Continued learning for 60,000 children in Uganda during COVID-19

May 4, 2020

Children  in school learning on tablets in Oeganda
In collaboration with four partner organisations, we are providing learning and psychosocial support to over 60,000 children from refugee and host communities in Uganda during the coronavirus pandemic.

With an investment of more than US$500,000 by Education Cannot Wait (ECW) - a global fund for education in emergencies - the Education Consortium (made up of Save the Children, War Child Holland, Humanity & Inclusion, ZOA and Finn Church Aid) is stepping in while schools are closed and movement is restricted.

COVID-19 has spread to almost every African country - including Uganda, which has now registered 83 confirmed cases. In response, the government has closed all schools and banned public gatherings to reduce the risk of transmission. This is impacting upon some 15 million children and youth - 10 million in primary schools, two million each in pre-primary and secondary schools and 314,000 students in university and tertiary institutions.

Upholding basic needs

‘Our work here in Uganda is focused on supporting the most vulnerable children, families and communities in the areas where we work to ensure their basic needs - including education and psychological wellbeing are met and that their safety and dignity is maintained in the midst of this devastating crisis,’ says Jan Jaap Kleinrensink, War Child’s Country Director in Uganda.

Working with the broader consortium, War Child is now specifically focusing on ensuring children can keep learning during the COVID-19 pandemic. This includes:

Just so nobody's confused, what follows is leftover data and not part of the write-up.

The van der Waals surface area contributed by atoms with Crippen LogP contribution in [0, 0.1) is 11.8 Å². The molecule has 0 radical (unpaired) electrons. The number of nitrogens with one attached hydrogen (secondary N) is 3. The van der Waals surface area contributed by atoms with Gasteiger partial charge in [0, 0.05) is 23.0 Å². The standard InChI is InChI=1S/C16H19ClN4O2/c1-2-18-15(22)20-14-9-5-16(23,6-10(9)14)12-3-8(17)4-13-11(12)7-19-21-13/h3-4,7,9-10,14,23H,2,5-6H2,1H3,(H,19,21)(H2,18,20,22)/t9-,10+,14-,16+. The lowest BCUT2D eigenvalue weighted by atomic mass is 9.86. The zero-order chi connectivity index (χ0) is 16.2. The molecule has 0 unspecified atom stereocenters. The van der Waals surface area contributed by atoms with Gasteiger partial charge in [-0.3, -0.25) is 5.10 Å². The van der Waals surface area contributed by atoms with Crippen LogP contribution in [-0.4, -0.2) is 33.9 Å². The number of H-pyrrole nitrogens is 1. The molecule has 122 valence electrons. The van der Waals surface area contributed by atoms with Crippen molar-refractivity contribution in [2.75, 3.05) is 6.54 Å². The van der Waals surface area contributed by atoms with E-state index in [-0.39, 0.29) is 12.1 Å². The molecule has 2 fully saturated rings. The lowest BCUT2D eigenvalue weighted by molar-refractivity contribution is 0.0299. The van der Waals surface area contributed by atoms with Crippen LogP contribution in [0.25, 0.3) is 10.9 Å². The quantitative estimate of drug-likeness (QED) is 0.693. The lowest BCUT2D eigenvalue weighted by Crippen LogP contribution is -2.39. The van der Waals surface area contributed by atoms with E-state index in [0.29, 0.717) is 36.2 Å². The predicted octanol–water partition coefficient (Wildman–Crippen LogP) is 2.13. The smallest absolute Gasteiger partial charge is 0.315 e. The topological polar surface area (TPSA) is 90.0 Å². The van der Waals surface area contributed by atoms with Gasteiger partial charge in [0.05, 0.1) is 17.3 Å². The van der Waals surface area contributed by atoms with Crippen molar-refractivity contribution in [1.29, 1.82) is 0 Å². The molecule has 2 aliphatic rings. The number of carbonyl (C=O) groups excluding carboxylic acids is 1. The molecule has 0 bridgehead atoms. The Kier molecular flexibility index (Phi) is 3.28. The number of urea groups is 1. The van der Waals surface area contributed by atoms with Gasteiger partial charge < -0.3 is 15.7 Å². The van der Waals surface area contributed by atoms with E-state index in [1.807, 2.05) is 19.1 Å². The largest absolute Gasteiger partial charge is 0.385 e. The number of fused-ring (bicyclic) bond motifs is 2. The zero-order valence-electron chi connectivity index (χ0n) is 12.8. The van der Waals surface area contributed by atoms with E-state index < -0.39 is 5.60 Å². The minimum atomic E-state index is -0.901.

• Adapting our tablet-based Can’t Wait to Learn literacy and numeracy education programmes, which we have successfully piloted in Ugandan schools
  • Distributing 38,000 learning kits to help children to study at home
  • Providing classes by radio and holding interactive call-in sessions
  • Guiding parents and caregivers on how to help their children learn from home
  • Supporting the most vulnerable children with disabilities to keep learning through personal home visits from inclusive education specialists. The children will also be supported to access critical rehabilitation and physiotherapy.

Counselling and support helpline

The project is also providing critical mental health and psychosocial support (MHPSS) via a counselling and support helpline in four districts. These are staffed by social workers who can refer cases to qualified counsellors and other services as required. Over 90 calls have already been made in recent weeks, ranging from simple questions to seeking support with cases of violence and domestic abuse.

Through the project, we are sharing simple and clear messages on COVID-19, hand washing and protection, how to take care of children, and how to support children’s education at home. We are providing indoor games such as puzzles and blocks as well as art materials such as drawing books, pencils and crayons. We will also equip schools with more soap and places to wash hands for when the children can safely return to school.

The funding is part of an initial $23 million global package from Education Cannot Wait to 26 countries or emergency contexts.